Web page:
normal secretary of the treasury or minister of finance, and I say, OK,
we've got a real problem, let's get the senior civil servants in here.
Gentlemen, ladies, OK, clearly we have to go in another direction, give
me some ideas. Well, those people don't have any other ideas because at
this point they're about the fourth generation of what you might call
neoconservative globalist managers, unfairly summarized. So they then go
to the people who work for them, and you work down; there's no one in
there with an alternate approach. I mean they'll have little
alternatives, but no basic differences in opinion. And so it's very
difficult to turn anything around because they've eliminated all
opposing ideas inside. I mean it's the problem of the Soviet Union,
Saul pointed out that the first three aims of the corporatist movement
in Germany, Italy and France during the 1920s, those that went on to
become part of the Fascist experience, were "to shift power directly to
economic and social interest groups, to push entrepreneurial initiative
in areas normally reserved for public bodies" and to "obliterate the
boundaries between public and private interest-that is, challenge the
idea of the public interest."
"There are a handful of people who haven't been published in mainstream
journals, who haven't been listened to, who have been marginalized in
every way," Saul said. "There are a couple of them and you could turn to
them. But then who do you give the orders to? And the people you give
the orders to, they are not going to understand the orders because it
hasn't been a part of their education. So it's a real problem of a good
general who suddenly finds that his junior generals and brigadiers and
corporals, you want them to do irregular warfare and they only know how
to do trenches. And so how the hell do you get them to do this thing
which they've never been trained to do? And so you get this kind of
disorder, confusion inside, and the danger of what rises up there is
populism; we've already had populism in a way, but we could get more
populism, more fear and anger."
We may elect representatives to Congress to end the war in Iraq, but the
war goes on. We may plead with these representatives to halt Bush's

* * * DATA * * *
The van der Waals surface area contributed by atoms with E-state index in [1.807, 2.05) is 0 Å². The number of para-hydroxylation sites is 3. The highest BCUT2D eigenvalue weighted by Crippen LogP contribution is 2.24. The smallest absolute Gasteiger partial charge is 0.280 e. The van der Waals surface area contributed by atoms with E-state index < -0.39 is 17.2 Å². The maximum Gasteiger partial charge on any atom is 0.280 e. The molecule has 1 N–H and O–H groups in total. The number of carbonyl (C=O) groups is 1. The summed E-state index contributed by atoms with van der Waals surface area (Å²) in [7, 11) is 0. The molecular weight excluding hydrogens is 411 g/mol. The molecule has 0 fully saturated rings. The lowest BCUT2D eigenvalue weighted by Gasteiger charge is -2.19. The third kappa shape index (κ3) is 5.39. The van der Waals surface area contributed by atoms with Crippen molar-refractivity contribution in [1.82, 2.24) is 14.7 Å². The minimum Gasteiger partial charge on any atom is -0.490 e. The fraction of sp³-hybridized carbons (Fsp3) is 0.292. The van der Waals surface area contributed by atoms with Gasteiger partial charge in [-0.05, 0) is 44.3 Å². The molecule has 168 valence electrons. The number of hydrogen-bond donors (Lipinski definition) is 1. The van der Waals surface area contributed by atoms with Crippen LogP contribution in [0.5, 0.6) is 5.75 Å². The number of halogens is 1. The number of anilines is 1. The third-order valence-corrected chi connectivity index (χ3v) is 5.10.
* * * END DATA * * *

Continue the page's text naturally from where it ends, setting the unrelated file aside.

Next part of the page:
illegal wiretapping but the telecommunications lobbyists make sure it
remains in place. We may beg them not to pass the bailout but 850
billion taxpayer dollars are funneled upward to the elites on Wall
Street. We may want single-payer, not-for-profit health care but it is
not even discussed as a possibility in presidential debates. We, as
individuals in this system, are irrelevant.
"I've talked to several Supreme Court justices, several times in several
countries," Saul told me, "and I say, look, in your rulings, can you
differentiate easily in cases between the social contract and the
commercial contract, and to which the answer is, we can no longer
differentiate. And that lies at the heart of the problem. You don't have
the concept of the other, and of obligation of the individual leading to
individualism. You can't have that if the whole legal system has slipped
over the last, really, 50 years, increasingly, to a confusion between
the social contract and the commercial contract. Because they are two
completely different things. The social contract is about the public
good, responsible individualism, imagining the other. The commercial
contract is a commercial contract. They're not supposed to be confused.
They don't actually fit together. The commercial contract only works
properly when the social contract works in a democracy."
The working class, which has desperately borrowed money to stay afloat
as real wages have dropped, now face years, maybe decades, of stagnant
or declining incomes without access to new credit. The national treasury
meanwhile is being drained on behalf of speculative commercial
interests. The government-the only institution citizens have that is big
enough and powerful enough to protect their rights-is becoming weaker,
more anemic and less able to help the mass of Americans who are
embarking on a period of deprivation and suffering unseen in this
country since the 1930s. Consumption, the profligate engine of the U.S.
economy, is withering. September retail sales across the U.S. fell 1.2
percent. The decline was almost double the 0.7 percent drop analysts
expected from consumers, whose spending represents two-thirds of U.S.
economic activity. There were 160,000 jobs lost last month and
three-quarters of a million jobs lost this year. The reverberations of
the economic meltdown are only beginning.
I do not think George W. Bush or Barack Obama or John McCain or Henry
Paulson are fascists. Rather, they are part of a cabal of naive,
mediocre and self-deluded capitalists who are steadily weakening
political and economic structures to a point where our democracy will
become so impotent that it can be blown aside, probably with broad
popular support. The only question is how this will happen. Will there
be a steady and slow decline as in the late Roman Empire when the Senate
ended as a farce? Will we see a powerful right-wing backlash from those
outside the mainstream political system, as we did in Yugoslavia, and
the rise of a militant Christian fascism? Will there be a national
crisis that allows those in power to instantly sweep away all
constitutional rights in the name of national security?
I do not know. But I do know that what is coming, as long as our
oligarchy remains in charge, will not be good. We will either recover
the concept of the public good, and this means a revolt against our
bankrupt elite and the dynamiting of the corporatist structure, or we
will extinguish our democracy.